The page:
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NEW COURSE: Build an AJAX-powered freelance website template

Just released a new project-based course.

In this one you’ll learn:

  • How to submit form data using AJAX
  • How to build a responsive grid with CSS Grid
  • How to send a contact email using PHP
  • How to build a mobile menu using CSS transitions
  • How to build a website using HTML, CSS, jQuery and PHP

And, plenty more.

Full source code is included.

You can get access to it for nothing here: https://skl.sh/2xM6Y3l

Later,

John

P.S. If you’re a Patreon supporter, you can access the course here: https://www.patreon.com/posts/21697046

September 28, 2018

All the web development you’ve learned will be obsolete in a year

You ever watch the movie, Twister?

There’s a scene at the end where they’re trapped in this small shed, tied to some pipes as a Tornado rolls right over them, tearing the shed to pieces.

Debris everywhere.

Legs flying in the air.

Complete chaos.

But, there’s a moment where, Helen Hunt, one of the main characters, can see all the way to the top of the tornado. And, it’s nice calm, blue sky.

Almost peaceful.

That’s sometimes how I feel.

As I’ve talked about… all the chaos and change coming so rapidly in our industry. There’s so much to learn and so little time to learn it.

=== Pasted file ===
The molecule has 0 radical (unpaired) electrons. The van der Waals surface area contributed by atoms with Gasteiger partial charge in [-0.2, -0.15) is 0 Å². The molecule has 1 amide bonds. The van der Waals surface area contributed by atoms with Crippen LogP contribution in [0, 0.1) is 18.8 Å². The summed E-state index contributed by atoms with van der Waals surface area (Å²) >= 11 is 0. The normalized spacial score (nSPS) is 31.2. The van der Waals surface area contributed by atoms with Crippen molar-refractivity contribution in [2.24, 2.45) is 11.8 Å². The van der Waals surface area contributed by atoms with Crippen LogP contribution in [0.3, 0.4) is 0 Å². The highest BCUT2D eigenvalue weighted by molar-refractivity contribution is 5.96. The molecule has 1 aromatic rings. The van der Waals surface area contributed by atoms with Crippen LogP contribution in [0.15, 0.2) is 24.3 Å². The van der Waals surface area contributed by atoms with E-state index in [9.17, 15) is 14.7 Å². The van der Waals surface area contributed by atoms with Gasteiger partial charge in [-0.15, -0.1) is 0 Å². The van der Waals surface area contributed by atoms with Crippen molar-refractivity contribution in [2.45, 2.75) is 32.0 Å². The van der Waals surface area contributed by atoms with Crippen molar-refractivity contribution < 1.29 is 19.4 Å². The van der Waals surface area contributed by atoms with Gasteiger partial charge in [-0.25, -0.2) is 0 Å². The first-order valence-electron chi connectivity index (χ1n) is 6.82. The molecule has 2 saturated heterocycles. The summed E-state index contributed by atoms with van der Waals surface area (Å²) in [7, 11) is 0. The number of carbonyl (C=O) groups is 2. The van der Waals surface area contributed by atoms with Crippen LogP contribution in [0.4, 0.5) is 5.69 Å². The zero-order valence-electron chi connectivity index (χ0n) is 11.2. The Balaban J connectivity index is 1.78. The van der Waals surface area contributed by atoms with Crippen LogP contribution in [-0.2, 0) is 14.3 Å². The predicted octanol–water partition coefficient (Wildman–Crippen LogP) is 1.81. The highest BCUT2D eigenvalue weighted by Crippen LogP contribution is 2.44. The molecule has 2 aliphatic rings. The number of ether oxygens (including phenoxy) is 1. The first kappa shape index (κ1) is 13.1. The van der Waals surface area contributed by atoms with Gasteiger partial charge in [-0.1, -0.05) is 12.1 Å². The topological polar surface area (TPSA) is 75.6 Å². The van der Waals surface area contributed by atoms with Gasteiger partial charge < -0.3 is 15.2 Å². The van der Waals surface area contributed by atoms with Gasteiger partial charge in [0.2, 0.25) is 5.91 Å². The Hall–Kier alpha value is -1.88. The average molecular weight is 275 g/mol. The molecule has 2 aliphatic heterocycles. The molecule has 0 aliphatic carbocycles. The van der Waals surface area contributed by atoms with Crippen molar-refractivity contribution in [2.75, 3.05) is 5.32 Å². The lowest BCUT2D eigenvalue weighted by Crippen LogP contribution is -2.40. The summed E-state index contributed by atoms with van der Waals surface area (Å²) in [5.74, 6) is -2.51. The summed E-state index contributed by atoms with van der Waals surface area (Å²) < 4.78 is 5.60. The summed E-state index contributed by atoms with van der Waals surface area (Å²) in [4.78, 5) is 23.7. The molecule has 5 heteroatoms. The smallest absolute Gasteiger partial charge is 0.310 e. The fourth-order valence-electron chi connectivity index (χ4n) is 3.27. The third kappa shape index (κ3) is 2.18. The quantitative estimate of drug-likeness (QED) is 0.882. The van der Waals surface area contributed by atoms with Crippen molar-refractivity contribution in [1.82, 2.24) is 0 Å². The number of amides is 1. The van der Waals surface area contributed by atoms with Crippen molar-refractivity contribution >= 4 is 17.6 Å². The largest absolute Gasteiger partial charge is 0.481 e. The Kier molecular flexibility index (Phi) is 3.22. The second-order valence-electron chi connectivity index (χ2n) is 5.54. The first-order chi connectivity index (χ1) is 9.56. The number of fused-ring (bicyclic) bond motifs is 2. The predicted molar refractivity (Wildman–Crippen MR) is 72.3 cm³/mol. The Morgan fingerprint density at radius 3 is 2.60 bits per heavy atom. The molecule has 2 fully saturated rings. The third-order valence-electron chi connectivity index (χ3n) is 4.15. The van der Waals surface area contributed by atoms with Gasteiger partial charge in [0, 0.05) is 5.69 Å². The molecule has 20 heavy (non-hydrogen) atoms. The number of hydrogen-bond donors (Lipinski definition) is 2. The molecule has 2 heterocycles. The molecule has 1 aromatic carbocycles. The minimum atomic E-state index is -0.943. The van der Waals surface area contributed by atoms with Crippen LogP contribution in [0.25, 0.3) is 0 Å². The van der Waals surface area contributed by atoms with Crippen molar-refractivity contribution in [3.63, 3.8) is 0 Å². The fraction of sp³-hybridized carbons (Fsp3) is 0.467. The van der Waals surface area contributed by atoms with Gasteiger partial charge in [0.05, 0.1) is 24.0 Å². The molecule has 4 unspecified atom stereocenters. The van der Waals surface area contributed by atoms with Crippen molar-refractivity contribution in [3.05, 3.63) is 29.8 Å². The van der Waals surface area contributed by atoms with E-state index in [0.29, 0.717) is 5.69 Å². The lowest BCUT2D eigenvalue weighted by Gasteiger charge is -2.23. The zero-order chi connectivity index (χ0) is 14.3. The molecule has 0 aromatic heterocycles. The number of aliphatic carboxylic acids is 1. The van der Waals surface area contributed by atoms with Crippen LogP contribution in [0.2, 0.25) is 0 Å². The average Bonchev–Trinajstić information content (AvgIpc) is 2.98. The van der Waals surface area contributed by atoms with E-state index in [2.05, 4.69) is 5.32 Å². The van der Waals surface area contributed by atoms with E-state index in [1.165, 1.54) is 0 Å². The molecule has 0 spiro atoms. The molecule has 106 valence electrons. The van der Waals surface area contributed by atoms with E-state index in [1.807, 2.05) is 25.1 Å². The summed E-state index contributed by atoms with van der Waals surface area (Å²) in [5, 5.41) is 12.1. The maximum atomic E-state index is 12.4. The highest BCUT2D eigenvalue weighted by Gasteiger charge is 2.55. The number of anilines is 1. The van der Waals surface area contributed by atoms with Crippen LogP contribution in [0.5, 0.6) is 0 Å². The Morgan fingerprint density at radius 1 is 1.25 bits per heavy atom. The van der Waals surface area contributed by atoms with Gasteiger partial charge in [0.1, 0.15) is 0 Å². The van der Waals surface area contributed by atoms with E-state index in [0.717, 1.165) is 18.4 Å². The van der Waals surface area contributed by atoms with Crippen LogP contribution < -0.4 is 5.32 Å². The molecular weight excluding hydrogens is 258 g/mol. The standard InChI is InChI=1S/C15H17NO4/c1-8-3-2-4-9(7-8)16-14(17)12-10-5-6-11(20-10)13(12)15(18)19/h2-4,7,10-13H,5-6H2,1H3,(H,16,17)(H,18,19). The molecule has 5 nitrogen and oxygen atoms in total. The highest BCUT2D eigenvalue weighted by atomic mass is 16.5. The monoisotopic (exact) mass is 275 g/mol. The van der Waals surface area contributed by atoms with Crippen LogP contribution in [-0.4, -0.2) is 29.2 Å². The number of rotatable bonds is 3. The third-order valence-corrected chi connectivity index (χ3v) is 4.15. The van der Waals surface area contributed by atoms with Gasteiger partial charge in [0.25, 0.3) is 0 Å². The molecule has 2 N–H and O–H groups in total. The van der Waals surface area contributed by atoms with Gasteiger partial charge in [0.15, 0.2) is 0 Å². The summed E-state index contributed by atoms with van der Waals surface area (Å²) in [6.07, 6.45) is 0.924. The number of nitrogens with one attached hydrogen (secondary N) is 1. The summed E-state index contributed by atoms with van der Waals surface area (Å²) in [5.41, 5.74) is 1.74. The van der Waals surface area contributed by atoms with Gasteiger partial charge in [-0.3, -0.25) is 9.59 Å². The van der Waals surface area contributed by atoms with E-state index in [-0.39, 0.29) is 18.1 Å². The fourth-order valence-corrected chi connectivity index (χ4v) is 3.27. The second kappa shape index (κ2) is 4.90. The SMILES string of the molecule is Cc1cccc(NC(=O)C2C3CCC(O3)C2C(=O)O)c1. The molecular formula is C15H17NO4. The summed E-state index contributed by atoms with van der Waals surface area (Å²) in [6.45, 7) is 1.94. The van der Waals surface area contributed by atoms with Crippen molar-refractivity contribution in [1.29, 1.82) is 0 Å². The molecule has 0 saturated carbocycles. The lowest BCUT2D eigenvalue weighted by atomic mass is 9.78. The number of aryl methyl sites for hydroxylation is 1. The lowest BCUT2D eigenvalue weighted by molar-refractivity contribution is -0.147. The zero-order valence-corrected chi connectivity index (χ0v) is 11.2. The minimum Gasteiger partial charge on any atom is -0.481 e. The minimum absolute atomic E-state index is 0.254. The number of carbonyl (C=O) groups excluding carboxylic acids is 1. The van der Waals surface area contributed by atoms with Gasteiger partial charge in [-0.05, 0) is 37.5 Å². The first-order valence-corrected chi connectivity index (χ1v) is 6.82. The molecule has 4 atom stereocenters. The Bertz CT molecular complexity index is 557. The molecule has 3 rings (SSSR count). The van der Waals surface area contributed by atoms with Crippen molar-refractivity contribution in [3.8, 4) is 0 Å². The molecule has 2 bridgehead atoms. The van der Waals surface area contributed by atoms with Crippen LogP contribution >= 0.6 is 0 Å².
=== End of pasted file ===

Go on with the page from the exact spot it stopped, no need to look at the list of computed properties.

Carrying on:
Have I learned enough?

Won’t it all be obsolete in a year, anyway?

How do I keep up?

It can feel like a tornado swirling around you.

But, there is a way to find the “eye” of that storm. The calm, almost peaceful place where you feel confident, secure and excited.

Tom on Quora said it perfectly:

“[Web development] is difficult, sure, and the technology is an always moving target as the frameworks change so rapidly. But fundamentals of design and engineering don’t change. So I didn’t have anything to fear regarding that, it was a matter of learning how to apply those using the flavor of the day.”

It’s easy to get caught in the chaos…

When you focus too much on the “flavor of the day”.

The latest “ermagerd” framework.

Or, shiny, new language.

And, you believe the Medium-heads that say you “have to learn every single one or you’re like a total noob and will never get any work”… blah, blah, blah.

No.

Focus on fundamentals.

And, you’ll be fine.

Another thing that’s true, but unpopular to say, is that despite all dire predictions to the contrary, the core stack for a web developer hasn’t changed much.

The most used languages for websites are still:

HTML, CSS, JavaScript, PHP and MySQL.

I know… BLASPHEMY!

But, it’s just statistical fact.

All these new languages and frameworks are great.

Node, Angular, React, Go, etc.

In fact, do learn them, at some point.

But, the majority of websites still run plain, old, vanilla, boring (read: calm and peaceful) HTML, CSS, JS, PHP and MySQL.

So, learn those first.

And, frankly, if you’d just stuck with those all this time…

The chaos wouldn’t really have bothered you much.

In any case, do what you want. I’m gonna sit over here in the blue sky, sippin’ my rum and coke… taking all the work the Mediums-heads are “too good” for.

If you wanna chase tornadoes, it’s all yours.

Of course, if you are like me, then my coding curriculum is exactly what you need to learn that core stack. PHP, MySQL, OOP, HTML, CSS, JS… it’s all in there.

And, you can get started for nothing.

All the deets on that are here: https://www.skillshare.com/r/user/johnmorris

Later,

John

August 6, 2018

Forget responsive web design. Just use HTML tables